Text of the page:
5. It isn't unique to have very unusual character designs. Divergence Eve isn't unique, nor is Macademi Wasshoi.
Posted by: Steven Den Beste at August 09, 2012 06:39 PM (+rSRq)
Posted by: Jaked at August 09, 2012 08:37 PM (ayzcl)
Posted by: Steven Den Beste at August 09, 2012 09:16 PM (+rSRq)
Posted by: Mauser at August 10, 2012 01:01 AM (cZPoz)
Posted by: tellu541 at August 10, 2012 04:28 AM (9Llda)
Kino's Journey fits your criteria pretty well. I'd say so do Higurashi (repeating horror/mystery) and Yokohama Kaidashi Kikō (iyashikei set after the apocalypse). More recently I'd argue for Eden of the East (at its heart about changing society) and
Historical: Ranma 1/2 (martial arts romantic comedy, unwilling fiancees who probably secretly like each other), and Kimagure Orange Road (instead of a magical girlfriend, the protagonist is from a magical family, Madoka is probably the first tsundere, long-running love triangle).
Posted by: muon at August 10, 2012 05:52 AM (JXm2R)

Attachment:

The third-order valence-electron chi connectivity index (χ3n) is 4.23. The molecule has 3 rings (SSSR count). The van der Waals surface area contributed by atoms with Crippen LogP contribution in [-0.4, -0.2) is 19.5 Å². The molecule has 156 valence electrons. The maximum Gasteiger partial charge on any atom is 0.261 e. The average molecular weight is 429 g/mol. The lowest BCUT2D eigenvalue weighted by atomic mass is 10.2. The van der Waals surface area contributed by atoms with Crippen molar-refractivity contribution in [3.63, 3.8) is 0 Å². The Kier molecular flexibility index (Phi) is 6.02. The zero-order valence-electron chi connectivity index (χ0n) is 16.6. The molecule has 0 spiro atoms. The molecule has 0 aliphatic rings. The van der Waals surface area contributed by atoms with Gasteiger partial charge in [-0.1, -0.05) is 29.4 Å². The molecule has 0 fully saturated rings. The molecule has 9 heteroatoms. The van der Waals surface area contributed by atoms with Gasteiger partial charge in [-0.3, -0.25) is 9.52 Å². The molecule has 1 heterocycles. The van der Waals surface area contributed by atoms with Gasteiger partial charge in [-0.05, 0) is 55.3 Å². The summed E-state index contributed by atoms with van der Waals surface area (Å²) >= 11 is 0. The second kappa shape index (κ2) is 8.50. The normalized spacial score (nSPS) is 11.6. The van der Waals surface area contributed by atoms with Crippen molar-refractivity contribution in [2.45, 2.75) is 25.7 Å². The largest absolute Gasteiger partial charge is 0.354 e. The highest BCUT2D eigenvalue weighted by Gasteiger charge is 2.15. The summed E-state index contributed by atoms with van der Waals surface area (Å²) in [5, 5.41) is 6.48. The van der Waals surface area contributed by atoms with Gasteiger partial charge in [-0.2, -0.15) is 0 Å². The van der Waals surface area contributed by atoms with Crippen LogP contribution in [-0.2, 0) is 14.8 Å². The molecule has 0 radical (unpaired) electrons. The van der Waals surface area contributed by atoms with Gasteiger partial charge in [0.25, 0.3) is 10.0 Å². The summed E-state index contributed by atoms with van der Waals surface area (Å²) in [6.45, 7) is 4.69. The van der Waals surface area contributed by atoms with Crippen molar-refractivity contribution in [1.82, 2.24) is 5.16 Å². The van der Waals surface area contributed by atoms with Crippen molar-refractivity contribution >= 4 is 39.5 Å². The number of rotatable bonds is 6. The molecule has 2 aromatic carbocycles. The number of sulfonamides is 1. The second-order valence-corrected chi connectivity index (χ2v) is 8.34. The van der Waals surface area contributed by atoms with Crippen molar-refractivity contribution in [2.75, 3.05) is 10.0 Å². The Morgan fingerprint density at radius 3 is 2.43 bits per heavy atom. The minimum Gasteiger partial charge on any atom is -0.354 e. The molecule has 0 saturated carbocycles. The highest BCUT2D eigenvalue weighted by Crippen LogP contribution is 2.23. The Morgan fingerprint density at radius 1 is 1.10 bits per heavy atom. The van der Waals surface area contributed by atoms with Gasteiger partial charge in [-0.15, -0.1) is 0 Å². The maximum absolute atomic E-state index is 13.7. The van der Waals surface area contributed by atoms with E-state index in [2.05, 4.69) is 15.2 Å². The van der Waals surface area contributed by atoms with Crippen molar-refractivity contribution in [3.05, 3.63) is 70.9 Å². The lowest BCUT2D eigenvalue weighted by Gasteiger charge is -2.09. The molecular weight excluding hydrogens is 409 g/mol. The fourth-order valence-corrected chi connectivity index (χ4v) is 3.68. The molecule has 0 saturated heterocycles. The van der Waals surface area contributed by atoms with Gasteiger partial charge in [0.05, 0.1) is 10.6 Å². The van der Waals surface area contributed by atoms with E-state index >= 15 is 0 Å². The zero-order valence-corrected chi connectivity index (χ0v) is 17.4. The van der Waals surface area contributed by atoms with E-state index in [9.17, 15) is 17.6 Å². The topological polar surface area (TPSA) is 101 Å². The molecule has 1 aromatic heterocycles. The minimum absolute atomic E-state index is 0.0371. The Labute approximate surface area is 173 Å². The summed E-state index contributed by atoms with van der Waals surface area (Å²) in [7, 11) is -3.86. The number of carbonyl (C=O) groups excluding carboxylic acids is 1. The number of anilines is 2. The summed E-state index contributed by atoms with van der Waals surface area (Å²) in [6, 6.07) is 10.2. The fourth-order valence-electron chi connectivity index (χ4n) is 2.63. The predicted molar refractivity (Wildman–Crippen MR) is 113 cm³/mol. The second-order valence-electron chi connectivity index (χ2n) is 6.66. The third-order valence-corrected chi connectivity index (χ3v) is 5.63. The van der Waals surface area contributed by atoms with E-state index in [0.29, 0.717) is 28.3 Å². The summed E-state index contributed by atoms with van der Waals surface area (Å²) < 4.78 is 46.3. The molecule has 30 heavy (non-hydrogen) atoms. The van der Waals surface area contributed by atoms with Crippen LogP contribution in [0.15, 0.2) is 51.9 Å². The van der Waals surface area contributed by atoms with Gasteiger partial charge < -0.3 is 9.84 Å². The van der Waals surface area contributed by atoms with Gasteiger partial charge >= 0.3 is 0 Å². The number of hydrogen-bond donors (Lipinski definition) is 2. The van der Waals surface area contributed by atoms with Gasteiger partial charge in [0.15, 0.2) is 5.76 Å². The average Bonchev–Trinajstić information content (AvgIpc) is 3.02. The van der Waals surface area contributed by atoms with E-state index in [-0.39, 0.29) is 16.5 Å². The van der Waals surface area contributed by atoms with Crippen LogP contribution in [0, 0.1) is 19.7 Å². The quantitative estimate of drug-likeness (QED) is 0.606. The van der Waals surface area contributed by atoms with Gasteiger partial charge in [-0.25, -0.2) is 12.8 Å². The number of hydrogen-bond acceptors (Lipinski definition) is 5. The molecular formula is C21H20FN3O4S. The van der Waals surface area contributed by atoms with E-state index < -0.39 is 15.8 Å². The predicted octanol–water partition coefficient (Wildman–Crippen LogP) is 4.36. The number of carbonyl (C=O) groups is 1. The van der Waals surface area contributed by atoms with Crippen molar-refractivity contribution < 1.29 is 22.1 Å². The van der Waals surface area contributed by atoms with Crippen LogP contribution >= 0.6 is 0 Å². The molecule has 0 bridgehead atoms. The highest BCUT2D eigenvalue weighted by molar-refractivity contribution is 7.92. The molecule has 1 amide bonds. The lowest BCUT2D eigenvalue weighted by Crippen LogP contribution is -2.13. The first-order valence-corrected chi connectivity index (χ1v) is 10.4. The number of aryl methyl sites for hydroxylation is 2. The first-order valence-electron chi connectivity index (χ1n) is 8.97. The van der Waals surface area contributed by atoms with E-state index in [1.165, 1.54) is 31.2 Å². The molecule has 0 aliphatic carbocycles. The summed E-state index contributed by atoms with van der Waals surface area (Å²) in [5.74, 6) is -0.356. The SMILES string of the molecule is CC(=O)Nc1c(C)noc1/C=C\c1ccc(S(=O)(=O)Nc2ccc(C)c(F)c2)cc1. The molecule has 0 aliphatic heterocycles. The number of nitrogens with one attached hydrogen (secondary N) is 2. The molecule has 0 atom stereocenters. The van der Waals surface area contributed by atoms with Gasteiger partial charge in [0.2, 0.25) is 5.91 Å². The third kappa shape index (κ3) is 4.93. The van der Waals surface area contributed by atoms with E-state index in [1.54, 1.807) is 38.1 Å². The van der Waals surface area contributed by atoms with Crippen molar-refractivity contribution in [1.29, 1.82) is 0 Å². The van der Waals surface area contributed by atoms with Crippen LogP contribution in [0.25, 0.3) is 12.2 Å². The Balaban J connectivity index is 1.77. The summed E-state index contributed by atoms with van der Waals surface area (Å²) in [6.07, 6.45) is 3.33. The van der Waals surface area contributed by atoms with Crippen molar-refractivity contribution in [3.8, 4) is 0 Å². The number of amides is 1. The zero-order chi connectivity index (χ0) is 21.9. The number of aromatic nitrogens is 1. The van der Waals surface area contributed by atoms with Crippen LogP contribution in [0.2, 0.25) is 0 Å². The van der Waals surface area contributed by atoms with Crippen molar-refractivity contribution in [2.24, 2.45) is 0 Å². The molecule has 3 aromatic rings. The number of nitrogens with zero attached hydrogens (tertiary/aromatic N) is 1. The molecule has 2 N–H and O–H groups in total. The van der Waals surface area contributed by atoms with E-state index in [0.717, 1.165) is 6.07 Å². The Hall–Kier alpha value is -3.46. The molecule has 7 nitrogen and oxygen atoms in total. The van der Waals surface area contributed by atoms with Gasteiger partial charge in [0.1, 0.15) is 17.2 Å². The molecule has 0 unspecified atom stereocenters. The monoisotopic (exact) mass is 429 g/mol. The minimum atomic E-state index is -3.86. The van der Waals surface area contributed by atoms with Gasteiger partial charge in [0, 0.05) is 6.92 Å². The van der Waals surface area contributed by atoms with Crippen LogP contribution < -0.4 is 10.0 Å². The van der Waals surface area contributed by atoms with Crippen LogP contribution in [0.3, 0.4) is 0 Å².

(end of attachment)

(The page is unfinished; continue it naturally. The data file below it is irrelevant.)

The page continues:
Posted by: BigFire at August 10, 2012 11:39 AM (O7l6D)
Haruhi as the first "let sleeping gods lie" anime?
Re: "History"... what was the earliest seinen-tearjerker-romance/some-dude-fixes-all-the-girls-problems show? The first round of Kanon was 2002, I'd think something would have done it earlier.
Re: "A complete change in theme, genre, and visual style every episode for a full 2 cour?" ... Excel Saga paved the way, with the writer showing up at the start of each episode to give his permission for it to be a sports drama/police procedural/high-school romance/whatever for that week. No episode-wide art style change or tone change though; it just went comedy to (attempted) serious and back to comedy across 2 cours.
(Should these also be, for lack of a better term, "anime-ish" genres? I'm not sure the first chumps-to-champs sports story, or first high-school romance, or first samurai drama would count for much.)
Posted by: Mikeski at August 10, 2012 02:32 PM (1bPWv)
first chumps-to-champs sports story
Um, "Knute Rockne, All American"? And I think the story concept was old then.
Posted by: Steven Den Beste at August 10, 2012 02:45 PM (+rSRq)
Posted by: Dave Young at August 10, 2012 04:26 PM (ZAk0Z)
If you just mean "magical girl" series... kinda-sorta? Spoilered just in case:
(Outside of magical girl shows, millions of examples. And that's just Dragonball Z.)
Posted by: Mikeski at August 10, 2012 08:19 PM (1bPWv)
Posted by: Toren at August 11, 2012 01:15 PM (7TRcO)
Enclose all spoilers in spoiler tags:
[spoiler]your spoiler here[/spoiler]
Spoilers which are not properly tagged will be ruthlessly deleted on sight.
Also, I hate unsolicited suggestions and advice. (Even when you think you're being funny.)